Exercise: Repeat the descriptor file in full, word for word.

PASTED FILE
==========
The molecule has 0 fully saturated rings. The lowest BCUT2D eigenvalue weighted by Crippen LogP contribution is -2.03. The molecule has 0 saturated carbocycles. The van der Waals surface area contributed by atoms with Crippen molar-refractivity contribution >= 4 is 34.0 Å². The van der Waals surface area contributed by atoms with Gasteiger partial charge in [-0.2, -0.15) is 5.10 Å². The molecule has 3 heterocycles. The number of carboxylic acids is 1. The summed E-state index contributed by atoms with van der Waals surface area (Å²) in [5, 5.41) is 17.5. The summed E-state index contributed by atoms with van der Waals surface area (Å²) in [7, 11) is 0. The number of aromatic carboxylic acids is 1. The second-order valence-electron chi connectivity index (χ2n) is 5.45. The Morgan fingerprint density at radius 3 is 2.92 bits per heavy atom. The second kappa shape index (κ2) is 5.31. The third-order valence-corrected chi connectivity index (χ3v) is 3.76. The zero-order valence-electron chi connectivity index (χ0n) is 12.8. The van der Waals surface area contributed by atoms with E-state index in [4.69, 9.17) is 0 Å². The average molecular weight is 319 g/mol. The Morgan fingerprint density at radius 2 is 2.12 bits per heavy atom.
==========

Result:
The molecule has 0 fully saturated rings. The lowest BCUT2D eigenvalue weighted by Crippen LogP contribution is -2.03. The molecule has 0 saturated carbocycles. The van der Waals surface area contributed by atoms with Crippen molar-refractivity contribution >= 4 is 34.0 Å². The van der Waals surface area contributed by atoms with Gasteiger partial charge in [-0.2, -0.15) is 5.10 Å². The molecule has 3 heterocycles. The number of carboxylic acids is 1. The summed E-state index contributed by atoms with van der Waals surface area (Å²) in [5, 5.41) is 17.5. The summed E-state index contributed by atoms with van der Waals surface area (Å²) in [7, 11) is 0. The number of aromatic carboxylic acids is 1. The second-order valence-electron chi connectivity index (χ2n) is 5.45. The Morgan fingerprint density at radius 3 is 2.92 bits per heavy atom. The second kappa shape index (κ2) is 5.31. The third-order valence-corrected chi connectivity index (χ3v) is 3.76. The zero-order valence-electron chi connectivity index (χ0n) is 12.8. The van der Waals surface area contributed by atoms with E-state index in [4.69, 9.17) is 0 Å². The average molecular weight is 319 g/mol. The Morgan fingerprint density at radius 2 is 2.12 bits per heavy atom.